How is website pricing done? What should you consider when getting your website built?

This blog post talks about how a website is priced and exactly what the price means for your website.

Mihaela author avatar
MihaelaMon Apr 12 2021
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When purchasing a website, there are so many things to consider that it's hard to break it down into a single blog post, but we're going to try. We have a completely transparent pricing model and you can control the cost of your website easily with us. 

This is not always the case though,

and even if you're not working with us, we still want to give you the information and knowledge to control your pricing.

So what goes into the pricing for a website? It's just time and the cost of any assets, or software that is used in creating a website.

Take this simple example. You receive two quotes for your new website. One is for £200, and the other for £2000. What is likely to be the difference?

Bargain websites anyone?

We all love a good bargain. Purchasing a used car is a great example here. If you had to choose between a car for £30,000 that was brand new, or the same car for £20,000 that was 1 year old with 5,000 miles, you have all the information you need to make the decision. The car is cheaper because it's used, and it already has 5,000 miles on the clock. You need to decide if it's worth it to pay the extra £10k, to get a brand new car.

With the pricing of a website though, I think to most business owners it's not as obvious why there is often a large difference in pricing.

Getting the right analogy

The way I like to explain it is like this. You're looking to purchase a car. You've decided on a VW Golf and that you want brand new because you need the car built to your specification, much like a website. You go into a VW dealer and they say they can build the car for £25,000. This is coming from VW, so you know that it's going to be a great car.

You're approached by another company. They say that they can build you a VW Golf for £2,500. If it costs VW £25,000, and this company can build an equivalent for £2,500, what would the difference be? How would they keep the costs so low? What would they have to skip to deliver it for that price? Would you feel safe driving that car down a motorway?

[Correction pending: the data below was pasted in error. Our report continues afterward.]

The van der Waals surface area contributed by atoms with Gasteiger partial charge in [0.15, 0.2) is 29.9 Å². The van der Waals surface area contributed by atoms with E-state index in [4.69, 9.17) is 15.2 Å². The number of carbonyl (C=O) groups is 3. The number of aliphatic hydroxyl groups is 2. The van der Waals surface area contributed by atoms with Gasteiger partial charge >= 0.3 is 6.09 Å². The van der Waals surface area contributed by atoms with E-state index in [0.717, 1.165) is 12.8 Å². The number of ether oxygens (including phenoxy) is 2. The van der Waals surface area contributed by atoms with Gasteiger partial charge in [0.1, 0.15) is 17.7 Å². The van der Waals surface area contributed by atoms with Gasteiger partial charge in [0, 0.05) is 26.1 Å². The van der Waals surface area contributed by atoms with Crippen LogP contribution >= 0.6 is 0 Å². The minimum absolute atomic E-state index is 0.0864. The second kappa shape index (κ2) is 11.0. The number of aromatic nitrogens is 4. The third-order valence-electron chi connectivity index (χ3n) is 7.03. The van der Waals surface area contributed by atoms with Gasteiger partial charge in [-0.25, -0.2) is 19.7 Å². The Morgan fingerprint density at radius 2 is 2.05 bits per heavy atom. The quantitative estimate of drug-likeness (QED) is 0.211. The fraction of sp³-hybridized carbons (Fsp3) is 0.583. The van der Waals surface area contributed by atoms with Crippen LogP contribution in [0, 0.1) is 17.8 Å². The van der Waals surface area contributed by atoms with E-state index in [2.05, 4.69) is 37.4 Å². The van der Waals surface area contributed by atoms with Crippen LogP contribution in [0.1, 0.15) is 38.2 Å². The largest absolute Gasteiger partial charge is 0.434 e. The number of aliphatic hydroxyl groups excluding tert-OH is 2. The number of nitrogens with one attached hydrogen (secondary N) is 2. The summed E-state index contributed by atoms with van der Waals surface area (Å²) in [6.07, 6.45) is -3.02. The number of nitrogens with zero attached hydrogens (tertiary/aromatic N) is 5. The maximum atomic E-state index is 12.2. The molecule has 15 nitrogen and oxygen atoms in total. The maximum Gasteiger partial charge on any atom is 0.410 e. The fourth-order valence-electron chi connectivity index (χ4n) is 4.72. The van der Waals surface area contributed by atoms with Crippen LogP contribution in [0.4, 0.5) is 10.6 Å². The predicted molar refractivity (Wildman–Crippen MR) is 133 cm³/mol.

In a car that feels scary. Maybe they use cheaper parts, cheaper labour with less precision, maybe they skip safety testing. All of those things would steer us away because, at the end of the day when you're driving 70mph down the motorway, you want to know for sure that you're as safe as possible.

Bringing the analogy to websites.

So I've talked a lot about cars but not much about websites. Hopefully, you can see where I'm going with this. With the cheaper websites, things are being skipped to deliver for that price. In a car that brings a clear issue with safety, but with website design, the issues are not as clear.

I think the first clear difference in pricing is how websites are built. If you are working with an agency that uses themes, templates or website builders in general, for the most part, these will be a lot cheaper. Website builders are created to allow anyone to build a website. This lowers the barrier to entry hugely, but also the output and quality of the product. We won't talk much about this category. It will be suitable for some businesses with a lower budget, but we do not cater to this type of website creation.

Time is money

When building a website, the initial creation cost can be broken down loosely into research, design and development time. The higher amount of research and design that goes into a website, the more refined the end product that comes from the website development. The more research, the better we can focus your website, whether that is relating to SEO, your target audience or to fill a potential gap in the market that you can exploit. Designing a website takes time, patience and a great feedback loop between the designers, and the client.